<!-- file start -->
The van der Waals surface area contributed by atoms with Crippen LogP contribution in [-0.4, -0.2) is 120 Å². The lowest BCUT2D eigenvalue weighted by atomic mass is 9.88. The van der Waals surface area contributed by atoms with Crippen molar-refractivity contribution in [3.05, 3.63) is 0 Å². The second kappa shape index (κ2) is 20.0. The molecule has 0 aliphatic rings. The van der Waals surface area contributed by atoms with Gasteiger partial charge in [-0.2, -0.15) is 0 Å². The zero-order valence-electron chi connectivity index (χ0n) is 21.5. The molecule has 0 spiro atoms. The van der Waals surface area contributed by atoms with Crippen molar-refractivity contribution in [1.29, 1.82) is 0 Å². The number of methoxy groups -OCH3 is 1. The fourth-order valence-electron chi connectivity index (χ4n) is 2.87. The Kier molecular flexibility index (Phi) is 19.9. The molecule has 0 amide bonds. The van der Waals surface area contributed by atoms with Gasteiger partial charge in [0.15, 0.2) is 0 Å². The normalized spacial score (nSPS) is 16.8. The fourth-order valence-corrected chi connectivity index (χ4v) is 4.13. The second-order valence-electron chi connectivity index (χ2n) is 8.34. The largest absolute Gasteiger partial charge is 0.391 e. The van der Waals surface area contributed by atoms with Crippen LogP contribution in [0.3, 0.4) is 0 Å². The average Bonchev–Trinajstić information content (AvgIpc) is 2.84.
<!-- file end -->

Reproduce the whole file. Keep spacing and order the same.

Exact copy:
The van der Waals surface area contributed by atoms with Crippen LogP contribution in [-0.4, -0.2) is 120 Å². The lowest BCUT2D eigenvalue weighted by atomic mass is 9.88. The van der Waals surface area contributed by atoms with Crippen molar-refractivity contribution in [3.05, 3.63) is 0 Å². The second kappa shape index (κ2) is 20.0. The molecule has 0 aliphatic rings. The van der Waals surface area contributed by atoms with Gasteiger partial charge in [-0.2, -0.15) is 0 Å². The zero-order valence-electron chi connectivity index (χ0n) is 21.5. The molecule has 0 spiro atoms. The van der Waals surface area contributed by atoms with Crippen molar-refractivity contribution in [1.29, 1.82) is 0 Å². The number of methoxy groups -OCH3 is 1. The fourth-order valence-electron chi connectivity index (χ4n) is 2.87. The Kier molecular flexibility index (Phi) is 19.9. The molecule has 0 amide bonds. The van der Waals surface area contributed by atoms with Gasteiger partial charge in [0.15, 0.2) is 0 Å². The normalized spacial score (nSPS) is 16.8. The fourth-order valence-corrected chi connectivity index (χ4v) is 4.13. The second-order valence-electron chi connectivity index (χ2n) is 8.34. The largest absolute Gasteiger partial charge is 0.391 e. The van der Waals surface area contributed by atoms with Crippen LogP contribution in [0.3, 0.4) is 0 Å². The average Bonchev–Trinajstić information content (AvgIpc) is 2.84.